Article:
In the UK, a Battle over Suiting Up

Returning office workers are challenging the country’s tradition of business attire. 

For many reasons, people have resisted returning to the office. Some hate commuting. Others have childcare issues. But in the UK, there’s a distinctively British sticking point: a formal dress code.

According to recent government data, 36% of UK employees are still working, at least in part, from home. That’s fewer than in the US, but not much of an improvement on the 47% of employees working from home in April 2020, at the height of the pandemic. Experts say one key issue is Britain’s longstanding tradition of formal work wear in the office—especially for lawyers, bankers, and consultants. Over the past two years, men and women working from home have had the opportunity to dress casually. “It’s a bit uncomfortable wearing black leather shoes instead of sandals,” says Jaime Maxwell-Grant, a senior client partner in Korn Ferry’s UK and Ireland consulting business. “A lot of people don’t want to wear a tie or a suit.”

This conflict is just the latest global sign of how workers today have been emboldened—and they’re likely to stay that way as long as labor shortages and the “Great Resignation” persist. But the office-attire issue is not simply a matter of comfort—there’s a hefty cost to suiting up. Anyone who has put on a few pandemic pounds may need an entirely new wardrobe. Middle-priced off-the-peg suits can cost £500 ($625); shoes and blouses or shirts only add to the cost. These potential expenses are in addition to the surging costs—of public and private transportation, energy, and food—that worldwide inflation is creating today.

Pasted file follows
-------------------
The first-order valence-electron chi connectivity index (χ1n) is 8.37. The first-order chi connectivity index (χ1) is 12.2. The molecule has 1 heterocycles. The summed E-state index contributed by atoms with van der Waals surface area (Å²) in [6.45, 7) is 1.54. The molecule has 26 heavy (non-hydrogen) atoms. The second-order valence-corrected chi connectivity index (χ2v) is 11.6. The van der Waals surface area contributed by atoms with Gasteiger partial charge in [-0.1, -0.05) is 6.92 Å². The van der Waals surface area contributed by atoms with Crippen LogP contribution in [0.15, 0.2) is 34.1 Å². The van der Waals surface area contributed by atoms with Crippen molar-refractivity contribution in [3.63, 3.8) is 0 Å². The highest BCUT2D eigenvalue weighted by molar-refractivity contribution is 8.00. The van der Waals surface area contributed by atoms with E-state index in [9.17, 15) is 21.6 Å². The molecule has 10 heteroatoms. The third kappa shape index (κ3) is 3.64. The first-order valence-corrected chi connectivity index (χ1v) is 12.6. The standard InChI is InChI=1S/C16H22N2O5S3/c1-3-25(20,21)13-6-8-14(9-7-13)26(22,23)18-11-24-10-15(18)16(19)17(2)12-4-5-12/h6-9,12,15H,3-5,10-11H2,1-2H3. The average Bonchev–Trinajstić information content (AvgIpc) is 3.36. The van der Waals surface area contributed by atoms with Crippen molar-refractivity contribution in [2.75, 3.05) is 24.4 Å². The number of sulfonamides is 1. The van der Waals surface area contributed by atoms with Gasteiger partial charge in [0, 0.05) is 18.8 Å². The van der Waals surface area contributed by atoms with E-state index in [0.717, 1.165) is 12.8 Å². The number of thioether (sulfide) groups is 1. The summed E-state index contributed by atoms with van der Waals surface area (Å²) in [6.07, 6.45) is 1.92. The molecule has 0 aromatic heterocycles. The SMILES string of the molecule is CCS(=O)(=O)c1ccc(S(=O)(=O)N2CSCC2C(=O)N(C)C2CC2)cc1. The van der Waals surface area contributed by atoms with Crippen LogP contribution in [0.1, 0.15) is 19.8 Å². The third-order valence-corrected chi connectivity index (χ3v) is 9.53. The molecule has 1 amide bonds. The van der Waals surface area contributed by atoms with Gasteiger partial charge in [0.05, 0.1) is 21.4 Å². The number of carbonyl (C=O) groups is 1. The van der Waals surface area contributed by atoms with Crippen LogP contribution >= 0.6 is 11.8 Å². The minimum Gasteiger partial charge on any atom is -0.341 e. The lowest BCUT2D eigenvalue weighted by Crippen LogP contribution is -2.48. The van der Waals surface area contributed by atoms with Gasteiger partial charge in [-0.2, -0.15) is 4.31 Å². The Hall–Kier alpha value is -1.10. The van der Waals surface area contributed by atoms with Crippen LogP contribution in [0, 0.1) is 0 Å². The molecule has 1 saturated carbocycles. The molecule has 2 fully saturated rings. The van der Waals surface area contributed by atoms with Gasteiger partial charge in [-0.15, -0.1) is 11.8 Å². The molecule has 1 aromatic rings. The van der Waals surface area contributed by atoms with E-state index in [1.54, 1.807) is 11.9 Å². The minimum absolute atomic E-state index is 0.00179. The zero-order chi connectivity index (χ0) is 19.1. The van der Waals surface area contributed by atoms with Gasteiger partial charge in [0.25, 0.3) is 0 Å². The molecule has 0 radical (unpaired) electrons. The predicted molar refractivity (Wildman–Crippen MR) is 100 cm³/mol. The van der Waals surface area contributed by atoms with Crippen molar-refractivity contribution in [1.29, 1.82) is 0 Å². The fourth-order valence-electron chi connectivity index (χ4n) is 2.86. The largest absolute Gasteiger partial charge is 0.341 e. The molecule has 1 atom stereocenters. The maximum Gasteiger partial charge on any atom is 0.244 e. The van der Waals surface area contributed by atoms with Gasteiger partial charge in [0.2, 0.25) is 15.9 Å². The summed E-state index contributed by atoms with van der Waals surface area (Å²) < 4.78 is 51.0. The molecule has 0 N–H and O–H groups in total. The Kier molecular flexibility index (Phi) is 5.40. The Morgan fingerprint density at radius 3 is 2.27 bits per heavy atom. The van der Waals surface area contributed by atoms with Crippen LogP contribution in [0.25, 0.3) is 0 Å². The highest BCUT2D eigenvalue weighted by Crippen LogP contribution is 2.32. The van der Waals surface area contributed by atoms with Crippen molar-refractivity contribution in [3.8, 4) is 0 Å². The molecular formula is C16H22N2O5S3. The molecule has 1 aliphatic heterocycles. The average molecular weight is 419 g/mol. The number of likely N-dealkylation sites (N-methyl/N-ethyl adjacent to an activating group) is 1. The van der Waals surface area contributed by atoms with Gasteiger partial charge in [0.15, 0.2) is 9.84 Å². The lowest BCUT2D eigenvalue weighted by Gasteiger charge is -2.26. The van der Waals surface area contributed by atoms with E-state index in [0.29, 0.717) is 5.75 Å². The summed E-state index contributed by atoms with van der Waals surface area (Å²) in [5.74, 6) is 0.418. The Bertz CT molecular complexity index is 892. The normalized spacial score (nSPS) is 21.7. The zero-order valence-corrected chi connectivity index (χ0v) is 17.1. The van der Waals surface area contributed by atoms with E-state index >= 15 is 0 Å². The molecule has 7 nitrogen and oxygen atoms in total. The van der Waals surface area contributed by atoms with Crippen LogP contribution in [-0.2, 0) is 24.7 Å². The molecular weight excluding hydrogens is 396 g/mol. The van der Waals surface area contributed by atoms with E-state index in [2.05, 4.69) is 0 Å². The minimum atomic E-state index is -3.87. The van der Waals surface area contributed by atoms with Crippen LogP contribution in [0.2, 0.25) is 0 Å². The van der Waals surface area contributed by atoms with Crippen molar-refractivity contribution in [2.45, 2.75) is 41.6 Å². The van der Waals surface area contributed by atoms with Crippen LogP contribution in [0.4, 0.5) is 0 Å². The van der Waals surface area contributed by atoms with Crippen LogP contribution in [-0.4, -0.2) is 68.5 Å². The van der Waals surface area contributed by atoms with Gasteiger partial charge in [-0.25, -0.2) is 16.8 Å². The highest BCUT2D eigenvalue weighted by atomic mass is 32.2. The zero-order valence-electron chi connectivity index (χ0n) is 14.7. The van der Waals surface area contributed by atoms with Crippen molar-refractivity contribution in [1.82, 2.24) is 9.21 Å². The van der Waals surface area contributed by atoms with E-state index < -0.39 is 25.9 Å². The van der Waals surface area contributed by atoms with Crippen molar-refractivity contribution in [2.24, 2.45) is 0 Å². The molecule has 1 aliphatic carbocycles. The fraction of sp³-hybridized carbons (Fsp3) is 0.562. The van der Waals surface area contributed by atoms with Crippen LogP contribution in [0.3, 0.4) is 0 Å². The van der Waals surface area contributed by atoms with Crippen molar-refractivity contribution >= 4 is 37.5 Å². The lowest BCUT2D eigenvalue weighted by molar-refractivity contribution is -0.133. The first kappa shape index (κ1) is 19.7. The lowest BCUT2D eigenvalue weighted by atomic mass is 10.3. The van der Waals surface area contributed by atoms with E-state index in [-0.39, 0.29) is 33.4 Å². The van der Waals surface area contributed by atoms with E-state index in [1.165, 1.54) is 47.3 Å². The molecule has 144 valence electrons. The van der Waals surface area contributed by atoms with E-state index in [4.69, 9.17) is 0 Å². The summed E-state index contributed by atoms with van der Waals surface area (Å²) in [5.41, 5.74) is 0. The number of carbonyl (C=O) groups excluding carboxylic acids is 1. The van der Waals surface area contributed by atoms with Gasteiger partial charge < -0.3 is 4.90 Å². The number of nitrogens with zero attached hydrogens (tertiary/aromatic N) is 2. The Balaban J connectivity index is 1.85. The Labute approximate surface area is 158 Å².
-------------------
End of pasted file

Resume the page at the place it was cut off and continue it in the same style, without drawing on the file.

Whether it’s because of suits or childcare issues, leaders face a challenge trying to coax people back to the office. “Executives need to get out there and listen,” Maxwell-Grant says. “The paradigm has already shifted.” He says the smart ones are actively engaging the workforce. “They are asking, ‘What do you want, and what would make you come back?’ It’s about genuinely asking and having a conversation—as opposed to coming up with a policy.” In some cases, that means ditching a rigid dress code for something flexible that reflects the business needs of the situation. “If you’re meeting with clients, then a jacket may be required,” Maxwell-Grant says.

Some industries have completely embraced pandemic-style work arrangements, says Ben Frost, solution architect in Korn Ferry’s Products business. “There are organizations that are okay with working from home and don’t require employees to wear suits,” he says. Frost also points out that not every Brit wants to go casual. For people who are spending only two days a week in the office, formal attire may be appealing. “If I’m going to the office, I might as well dress up, because I’m not wearing it elsewhere,” he says. And there are some industries, such as finance, where suits are far from obsolete. “In the Leadenhall Market, the bankers are back and the suit is not dead,” Frost says. “A lot of people in financial services couldn’t wait to get back.” And they’ve brought their suits with them.